Blue MailboxOn it’s most basic level, a tool is something that helps you complete or create something. The first tools two million years ago were made to make hunting and gathering easier. Tools today are much more complicated, just walk down power tool aisle at the Home Depot with my husband and you’ll learn just how complicated tools can be.

Technology is a tool that doesn’t have to be complicated. I want to help you revamp your Microsoft Outlook inbox for supreme productivity. This is just a few very simple things that will increase your productivity, help you manage incoming emails, monitor those follow up items, and help you bring your to-do list back down to a more manageable level.

What is your current email inbox workflow? Author composes and sends you an email. Email is received in your outlook inbox. Either you: You read it now and respond now… it’s done, everyone is happy; this is generally when the big Disney musical scene happens. Lots of singing and rejoicing for the happy ending. Respond later….chances are the message is left in your inbox to rot until the end of time and this scene plays out more like a Tim Burton film.

You must learn to see your inbox as an almost sacred place. The worst sin you can commit is leaving messages in your inbox to rot. You’ve got to manage the flow of information so that a) it’s possible to get through all of your email in fifteen minutes or less, and b) it’s easy to find next week, next month and next year.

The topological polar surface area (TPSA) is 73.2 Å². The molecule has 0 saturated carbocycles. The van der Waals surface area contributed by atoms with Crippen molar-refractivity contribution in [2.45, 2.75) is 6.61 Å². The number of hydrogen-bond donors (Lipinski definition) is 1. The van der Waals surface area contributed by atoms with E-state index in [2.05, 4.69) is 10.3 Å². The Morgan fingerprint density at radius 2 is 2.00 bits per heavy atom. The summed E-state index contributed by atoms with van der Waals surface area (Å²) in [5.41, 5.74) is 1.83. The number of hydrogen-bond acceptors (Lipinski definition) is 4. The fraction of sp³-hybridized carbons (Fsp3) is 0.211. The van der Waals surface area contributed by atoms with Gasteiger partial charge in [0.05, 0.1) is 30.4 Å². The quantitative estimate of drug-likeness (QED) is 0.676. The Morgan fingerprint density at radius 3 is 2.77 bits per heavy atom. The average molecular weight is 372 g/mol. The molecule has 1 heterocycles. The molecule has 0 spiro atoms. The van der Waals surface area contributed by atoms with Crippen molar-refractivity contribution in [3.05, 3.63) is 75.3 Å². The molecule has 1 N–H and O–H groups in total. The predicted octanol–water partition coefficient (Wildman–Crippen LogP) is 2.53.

There are two common reasons why people leave messages in their inbox. You don’t want to throw it away and there’s nowhere else for you to put it. There’s still something you need to do with it.

In either case, keeping those two things together in the same place is like a turtle swimming in peanut butter. It’s a bad idea and it’s wasting hours of your life. So let’s solve those two problems by creating some folders. Like most people, you are probably tempted to keep everything in your inbox, or in one folder.

But honey, let’s be honest. Life does not fit into one folder.

You should have at least types of folders to organize and store your emails: First, you should have Follow Up Folders– For emails that are unresolved, an action or follow-up is still pending. I have one “Active Follow-Up” folder that contains all of my active emails–things I need to respond to, or things I’m waiting on. Second, you should have Storage Folders– For emails where no more action is required, but it’s important to keep. I have several storage folders accordinging to topics such as “Legal Affairs,” “Manuscripts,” and “Grant Proposals.”

Storing emails in the inbox is bad. We usually keep things because there is a task pending or no good place to store it. This creates “email apathy” and things become unorganized and cluttered. Additional folders are good and cleans our inbox. If there is further action needed, send the message to your follow-up folder and clear the message out of your inbox. If you’re storing the message, send to a folder and clear the message out of your inbox.

However you decide to organize your emails, remember to keep it simple and keep it effortless. You should automatically know where an email belongs without thinking. If you make too many folders without fully knowing their purpose, we are right back to where we started.

How do you organize your inbox folders?